Digital democracy Ukraine

Deepfakes in politics

New reports of the deepfake technology being used to trick politicians and citizens emerge every day. Despite numerous positive use cases of AI-generated synthetic media, deepfakes might also pose significant dangers to democracy and become the new standard of masterful manipulation. With this in mind, DRI Ukraine partnered with the Committee on the Development of Artificial Intelligence under the Ministry of Digital Transformation of Ukraine to organize a roundtable discussion “Deepfakes in Politics”. It was held on 14 December 2021 online, streamed both in English and in Ukrainian.   

The discussion was centered around the use of deepfakes in politics and was held with the participation of industry and policy leaders.  


  • VitaliyGoncharuk, Head of the Expert Committee on AI Development under the Ministry of Digital Transformation of Ukraine, CEO and Founder at Augmented Pixels 
  • OleksandrSerdiuk, CEO atRespeecher 
  • AnnaBulakh, Policy Advisor at Reface
  • UlianaPoltavets, Programme Coordinator at Democracy Reporting International, Coordinator at the Expert Committee on AI Development 

During the discussion the following definition of deepfakes proposed by the European Parliament was used. Deepfakes are manipulated or synthetic audio or visual media that look authentic, depicting people who say or do something they have never said or done, created through artificial intelligence, machine learning and deep learning.  

Uliana Poltavets showed examples and cases where deepfakes were used. Not always deepfakes are used maliciously. There are also harmless areas of use of technology. This, of course, is television and cinema, as well as political satire. However, the focus of the discussion was the effects of deepfakes on society and democracy - for example, the threat to elections, judiciary, the loss of trust in citizens. At the individual level, it is the risk of discreditation and slander, blackmail, pornography, and theft of personal data. At the security level, it is a threat to national security, international relations, growing threat of cybercrime, a threat to economic stability, and so on. 

Vitaliy Goncharuk mentioned that the deepfake technology is already very mature and very cheap. It is a matter of time when it will be used to manipulate political processes.  

Anna Bulakh challenges the European Parliament’s definition saying that the synthetic media technology and any manipulation is neutral. What makes it “deepfake” and malicious is intent (why and what for) and attribution (by whom). What modern tech companies like Reface bring to the consumer is democratization of the technology where it becomes more available and thus accessible for anyone, for any intent.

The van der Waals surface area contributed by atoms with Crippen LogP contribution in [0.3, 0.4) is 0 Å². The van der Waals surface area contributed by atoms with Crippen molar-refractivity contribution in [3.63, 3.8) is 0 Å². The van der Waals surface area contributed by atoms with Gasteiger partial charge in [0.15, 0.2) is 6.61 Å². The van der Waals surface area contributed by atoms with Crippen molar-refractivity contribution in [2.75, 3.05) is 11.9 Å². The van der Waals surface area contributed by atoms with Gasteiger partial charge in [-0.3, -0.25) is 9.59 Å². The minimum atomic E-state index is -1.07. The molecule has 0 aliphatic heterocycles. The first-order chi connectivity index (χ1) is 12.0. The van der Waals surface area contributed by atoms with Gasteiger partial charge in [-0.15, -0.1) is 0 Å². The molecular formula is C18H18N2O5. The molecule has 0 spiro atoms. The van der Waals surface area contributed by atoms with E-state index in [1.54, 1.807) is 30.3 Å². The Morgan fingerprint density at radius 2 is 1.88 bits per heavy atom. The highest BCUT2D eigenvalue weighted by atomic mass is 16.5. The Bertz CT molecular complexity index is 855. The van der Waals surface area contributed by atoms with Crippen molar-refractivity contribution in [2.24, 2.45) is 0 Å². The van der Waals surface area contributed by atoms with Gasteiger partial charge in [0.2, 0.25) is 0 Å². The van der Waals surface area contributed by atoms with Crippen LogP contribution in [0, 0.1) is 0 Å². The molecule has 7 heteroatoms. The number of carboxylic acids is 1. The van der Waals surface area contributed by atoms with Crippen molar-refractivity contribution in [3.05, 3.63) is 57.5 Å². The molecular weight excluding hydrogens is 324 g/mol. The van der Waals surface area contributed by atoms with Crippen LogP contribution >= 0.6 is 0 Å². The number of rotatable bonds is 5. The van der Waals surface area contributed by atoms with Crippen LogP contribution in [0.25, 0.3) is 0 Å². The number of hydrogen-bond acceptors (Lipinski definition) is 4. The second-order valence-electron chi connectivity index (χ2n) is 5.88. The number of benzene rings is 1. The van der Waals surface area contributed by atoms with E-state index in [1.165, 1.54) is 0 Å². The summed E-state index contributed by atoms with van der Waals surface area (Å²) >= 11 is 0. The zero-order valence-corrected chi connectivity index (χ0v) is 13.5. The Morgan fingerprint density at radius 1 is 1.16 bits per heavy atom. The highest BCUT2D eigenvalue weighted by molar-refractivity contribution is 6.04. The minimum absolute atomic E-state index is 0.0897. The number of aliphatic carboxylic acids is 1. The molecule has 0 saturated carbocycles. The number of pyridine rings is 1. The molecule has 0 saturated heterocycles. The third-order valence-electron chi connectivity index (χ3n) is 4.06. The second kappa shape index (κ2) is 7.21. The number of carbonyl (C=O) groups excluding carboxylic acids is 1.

Oleksandr Serdiuk claims that visual synthetic media are ahead of sound synthetic technology. He has no doubt that these technologies will be used for harm – it is merely a matter of time. At the same time, most experts agree that there is no effective way to detect a deepfake through an automated system.  

Deepfakes will obviously be widely used in elections. Among interesting trends in electoral process is so called “deepfake microtargeting” where candidates can appeal directly to their voters through manipulated videos. There is a question of regulation of such content.  

While ethical companies like Reface and Respeecher have clear guidelines for their activities and products, malicious actors obviously do not follow the same ethical codes and are not restrained by them. Therefore, any legal action might not be enough to target those actors. However, according to all representatives of the industry, self-regulation during the stage of design of the product is a necessary prerequisite; it is not only good for the society and consumer, it is also good for business. Self-regulation can also be done through professional associations at the industry level.    

One of the solutions offered to political actors/candidates is digital marking/labeling their video/audio content. Any video content without such digital signature is automatically deemed deepfake. This, however, leaves a lot of leeway for politicians and their accountability.  

All experts agree that awareness building, education, and training of critical thinking in the society are of essential importance. It is also important for the industry for it to continue to grow which is why businesses are also interested in cooperation with civil society and governments.  

100% of the participants reported that it is necessary to actualize the topic of deepfakes in politics. 100% of the participants reported that the issues discussed at the event are important and relevant. 100% participants reported that their awareness of the topic increased after the event.  

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